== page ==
|Help needed with function pointer examples email@example.com (Swati) (2012-01-06)|
|Re: Help needed with function pointer examples firstname.lastname@example.org (Uli Kusterer) (2012-01-15)|
|Re: Help needed with function pointer examples email@example.com (glen herrmannsfeldt) (2012-01-15)|
|Re: Help needed with function pointer examples firstname.lastname@example.org (2012-01-16)|
|Re: Help needed with function pointer examples email@example.com (2012-01-16)|
|Re: Help needed with function pointer examples DrDiettrich1@aol.com (Hans-Peter Diettrich) (2012-01-17)|
|Re: Help needed with function pointer examples firstname.lastname@example.org (Tony Finch) (2012-01-19)|
|From:||glen herrmannsfeldt <email@example.com>|
|Date:||Sun, 15 Jan 2012 11:27:07 +0000 (UTC)|
|Organization:||Aioe.org NNTP Server|
|Posted-Date:||16 Jan 2012 00:29:39 EST|
Swati <firstname.lastname@example.org> wrote:
> We are doing an analysis on the usage of function pointers.
> We have considered one such example as GCC which uses function pointers.
You don't specify the language, maybe it matters, maybe not.
Long before function pointers as we usually think of them, Fortran had
the ability to pass a function name as an actual argument. That lets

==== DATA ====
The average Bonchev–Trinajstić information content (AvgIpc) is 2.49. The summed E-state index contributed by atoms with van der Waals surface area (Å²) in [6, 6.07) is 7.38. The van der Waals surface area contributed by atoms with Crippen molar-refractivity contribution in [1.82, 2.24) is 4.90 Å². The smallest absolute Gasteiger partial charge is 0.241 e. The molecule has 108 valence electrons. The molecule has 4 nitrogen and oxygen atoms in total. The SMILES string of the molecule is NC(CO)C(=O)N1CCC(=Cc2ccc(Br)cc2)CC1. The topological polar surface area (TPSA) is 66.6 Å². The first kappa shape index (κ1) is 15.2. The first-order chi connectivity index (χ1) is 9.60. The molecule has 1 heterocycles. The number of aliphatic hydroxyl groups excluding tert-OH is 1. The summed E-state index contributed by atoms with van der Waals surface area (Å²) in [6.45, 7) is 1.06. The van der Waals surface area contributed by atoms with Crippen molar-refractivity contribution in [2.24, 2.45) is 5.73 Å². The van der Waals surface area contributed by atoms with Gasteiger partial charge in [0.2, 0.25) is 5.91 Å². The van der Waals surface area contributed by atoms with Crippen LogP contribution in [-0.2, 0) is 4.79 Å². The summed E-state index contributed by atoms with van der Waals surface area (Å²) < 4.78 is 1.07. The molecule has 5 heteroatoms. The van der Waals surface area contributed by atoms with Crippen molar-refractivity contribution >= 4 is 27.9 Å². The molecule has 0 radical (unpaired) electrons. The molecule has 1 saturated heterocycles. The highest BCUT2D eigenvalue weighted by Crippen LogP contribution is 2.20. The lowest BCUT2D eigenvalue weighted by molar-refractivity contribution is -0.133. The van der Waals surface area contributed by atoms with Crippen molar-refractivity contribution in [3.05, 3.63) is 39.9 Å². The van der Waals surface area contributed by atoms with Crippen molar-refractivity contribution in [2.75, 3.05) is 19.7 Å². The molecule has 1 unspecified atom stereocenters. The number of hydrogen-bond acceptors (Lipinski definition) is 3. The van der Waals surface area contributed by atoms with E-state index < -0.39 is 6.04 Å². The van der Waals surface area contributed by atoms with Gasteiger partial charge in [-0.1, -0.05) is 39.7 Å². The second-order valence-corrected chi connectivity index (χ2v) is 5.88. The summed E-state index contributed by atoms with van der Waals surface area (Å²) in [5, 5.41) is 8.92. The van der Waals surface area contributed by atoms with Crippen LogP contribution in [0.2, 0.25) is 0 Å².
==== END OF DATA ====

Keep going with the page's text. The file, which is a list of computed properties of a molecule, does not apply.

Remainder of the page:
the called routine call the specified function, but there is no
provision to store such a pointer for later use.
This allows one to write minimization or integration routines (two
popular uses) independent of the function being minimized or
integrated. In a similar way, C's qsort() allows one to supply a
compare routine which is called, but a function pointer isn't saved.
On the other hand, the unix I/O system is built around a structure
array, one element per major device type, containing function
pointers. The pointers might even be compile-time constants. At run
time, then, the I/O system uses a device code to index into the array,
select the appropriate routine for the device, and call it. For many
years, a C compiler was required to sysgen unix, even if the only need
was to compile that table.
> Can you suggest any other application which uses function pointers
I don't know about extensively. Both types of applications are much
more convenient when done using function pointers.
For the former case, you can instead substitute the required function
into the source, compile it and debug it. (For open source routines.)
For the second, you can instead use an indexed jump, such as
switch/case, to a series of function calls.
PL/I has ENTRY variables, which perform a similar function, but
aren't called function pointers.
[Any program written in an OO language that allows inheritance or
overloading uses function pointers, since that's how they're
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